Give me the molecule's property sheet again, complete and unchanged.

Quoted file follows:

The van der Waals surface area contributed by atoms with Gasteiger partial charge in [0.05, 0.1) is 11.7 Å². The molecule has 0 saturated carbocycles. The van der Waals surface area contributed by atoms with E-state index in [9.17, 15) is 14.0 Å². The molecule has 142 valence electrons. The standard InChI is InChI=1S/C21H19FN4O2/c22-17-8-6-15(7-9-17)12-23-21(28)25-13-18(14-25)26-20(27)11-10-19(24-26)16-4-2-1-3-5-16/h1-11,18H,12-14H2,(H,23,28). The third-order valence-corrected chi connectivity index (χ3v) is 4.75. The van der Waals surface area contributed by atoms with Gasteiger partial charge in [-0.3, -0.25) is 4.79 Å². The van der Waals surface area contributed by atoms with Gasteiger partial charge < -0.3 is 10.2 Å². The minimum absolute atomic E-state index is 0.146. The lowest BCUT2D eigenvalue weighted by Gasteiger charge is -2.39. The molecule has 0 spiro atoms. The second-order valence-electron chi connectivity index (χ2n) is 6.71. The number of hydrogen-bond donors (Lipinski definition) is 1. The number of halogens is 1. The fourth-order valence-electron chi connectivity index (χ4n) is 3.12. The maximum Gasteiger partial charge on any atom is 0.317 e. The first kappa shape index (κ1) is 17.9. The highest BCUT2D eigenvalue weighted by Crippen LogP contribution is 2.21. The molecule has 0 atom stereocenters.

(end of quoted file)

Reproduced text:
The van der Waals surface area contributed by atoms with Gasteiger partial charge in [0.05, 0.1) is 11.7 Å². The molecule has 0 saturated carbocycles. The van der Waals surface area contributed by atoms with E-state index in [9.17, 15) is 14.0 Å². The molecule has 142 valence electrons. The standard InChI is InChI=1S/C21H19FN4O2/c22-17-8-6-15(7-9-17)12-23-21(28)25-13-18(14-25)26-20(27)11-10-19(24-26)16-4-2-1-3-5-16/h1-11,18H,12-14H2,(H,23,28). The third-order valence-corrected chi connectivity index (χ3v) is 4.75. The van der Waals surface area contributed by atoms with Gasteiger partial charge in [-0.3, -0.25) is 4.79 Å². The van der Waals surface area contributed by atoms with Gasteiger partial charge < -0.3 is 10.2 Å². The minimum absolute atomic E-state index is 0.146. The lowest BCUT2D eigenvalue weighted by Gasteiger charge is -2.39. The molecule has 0 spiro atoms. The second-order valence-electron chi connectivity index (χ2n) is 6.71. The number of hydrogen-bond donors (Lipinski definition) is 1. The number of halogens is 1. The fourth-order valence-electron chi connectivity index (χ4n) is 3.12. The maximum Gasteiger partial charge on any atom is 0.317 e. The first kappa shape index (κ1) is 17.9. The highest BCUT2D eigenvalue weighted by Crippen LogP contribution is 2.21. The molecule has 0 atom stereocenters.